Three different positions across five years with a total of 37 starts to date, spanning all five seasons. More than 250 career tackles. Two-time captain. Let’s make one thing clear: No. 4 Notre Dame (8-0) does not simply replace fifth-year linebacker Drue Tranquill if he cannot go at Northwestern this weekend (7:15 ET; ESPN). His exact status is unlikely to be known until shortly before kickoff, if not after.
“Drue practiced today,” Irish head coach Brian Kelly said Thursday of Tranquill’s recovery from a five-day-old high ankle sprain. “Got him in some 7-on-7, got him in some team stuff today. We’ll see how he feels [Friday]. He was padded out, got in there and moved around pretty good.”
The Wildcats (5-3) are good enough Tranquill will play if at all able. That is also akin to his nature. Nonetheless, who fills in for or complements Tranquill will shed light on Notre Dame’s long-term defensive views.
If Tranquill can’t go, then what lineup changes get made? … Perhaps Bilal would move inside allowing Simon to start at rover, but as I think it through, with [Northwestern] employing a pass-heavy attack, maybe it would be best for Bilal to stay put and Genmark Heath or Bauer to step straight into Tranquill’s spot. — Dan H.
Let’s start by eliminating freshman linebacker Bo Bauer. He has not been mentioned by Kelly this week, and his role this season has largely been on the inside, backing up senior Te’von Coney. Kelly would not go too deep into the possibilities, but he did mention both sophomore Jordan Genmark Heath and senior Asmar Bilal.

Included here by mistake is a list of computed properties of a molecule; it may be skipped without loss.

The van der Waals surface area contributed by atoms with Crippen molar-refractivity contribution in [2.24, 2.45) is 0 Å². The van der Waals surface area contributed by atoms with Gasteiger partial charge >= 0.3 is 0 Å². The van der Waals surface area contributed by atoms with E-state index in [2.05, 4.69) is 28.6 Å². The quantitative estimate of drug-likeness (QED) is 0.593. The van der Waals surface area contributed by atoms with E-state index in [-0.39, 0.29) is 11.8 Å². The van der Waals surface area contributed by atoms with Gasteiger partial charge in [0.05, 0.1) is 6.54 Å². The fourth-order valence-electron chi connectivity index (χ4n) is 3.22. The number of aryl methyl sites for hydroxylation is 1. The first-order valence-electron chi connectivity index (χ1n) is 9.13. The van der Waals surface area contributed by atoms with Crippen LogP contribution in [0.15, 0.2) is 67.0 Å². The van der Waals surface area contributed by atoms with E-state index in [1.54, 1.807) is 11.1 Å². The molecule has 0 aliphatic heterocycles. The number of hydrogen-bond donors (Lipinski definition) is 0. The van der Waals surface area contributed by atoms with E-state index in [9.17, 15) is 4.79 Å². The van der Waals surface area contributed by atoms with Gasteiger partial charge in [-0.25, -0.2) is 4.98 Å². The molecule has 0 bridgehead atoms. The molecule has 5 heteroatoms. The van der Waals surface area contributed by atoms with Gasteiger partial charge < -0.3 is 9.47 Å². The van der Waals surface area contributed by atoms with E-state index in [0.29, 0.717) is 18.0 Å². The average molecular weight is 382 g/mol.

“There will be a host of guys getting some work there,” Kelly said Tuesday.
The discussion on the Wildcats’ offense can wait a moment. This personnel decision will not be dictated too heavily by that in particular. Whether Bilal moves over from rover or Genmark Heath steps up from a reserve role will give a clue to 2019’s thinking. Both Tranquill and Coney will be gone then. Bilal could readily move inside, but it would most likely be to Tranquill’s buck position with the emergence of Bauer already assuaging most Mike concerns.
Bilal has played well at rover, though. It has been a rather natural fit. Genmark Heath, meanwhile, has now had seven full months of work at buck. He might finally be ready to handle the position after his move from safety in the late spring.
The best bet for both the Irish and for predicting the future is Tranquill plays. He has come back from two major knee injuries. It seems unlikely an ankle sprain sidelines him with a chance at the College Football Playoff on the line.
Now, about Northwestern’s offense, the quick assumption is it will rely on the pass. For example, senior quarterback Clayton Thorson attempted 65 passes against Nebraska on Oct. 13. That came after back-to-back weeks of 56 and 58 attempts in September in the Wildcats’ two regrettable losses to Duke and Akron.
This offense heaves.
Notre Dame’s defense, meanwhile, has made a habit of taking away the run from the opposition. Only two of eight Irish opponents have exceeded their attempts per game against Clark Lea’s defense: Ball State and Wake Forest. The other six have averaged nearly eight fewer attempts per game than they usually manage. It seems worth mentioning, the Deacons run the ball sixth most often in the country, and the Cardinals were clearly trying to shorten the game overall to sneak off with an upset.
Northwestern averages 35.4 rush attempts per game. If that falls to 27 or so, that could leave about 53 dropbacks for Thorson. That begs a question …
What is the Irish record for sacks in a game?
Senior tackle Jerry Tillery matched the individual record of four earlier this season against Stanford. The team record in the Kelly era is six, notched against Arizona State in 2013 and at Pittsburgh in 2011. (Ahhhh, the 15-12 Jonas Gray Fame.) The program record is believed to be nine sacks, most-recently reached in Lou Holtz’s last game at Notre Dame Stadium against Rutgers in 1996.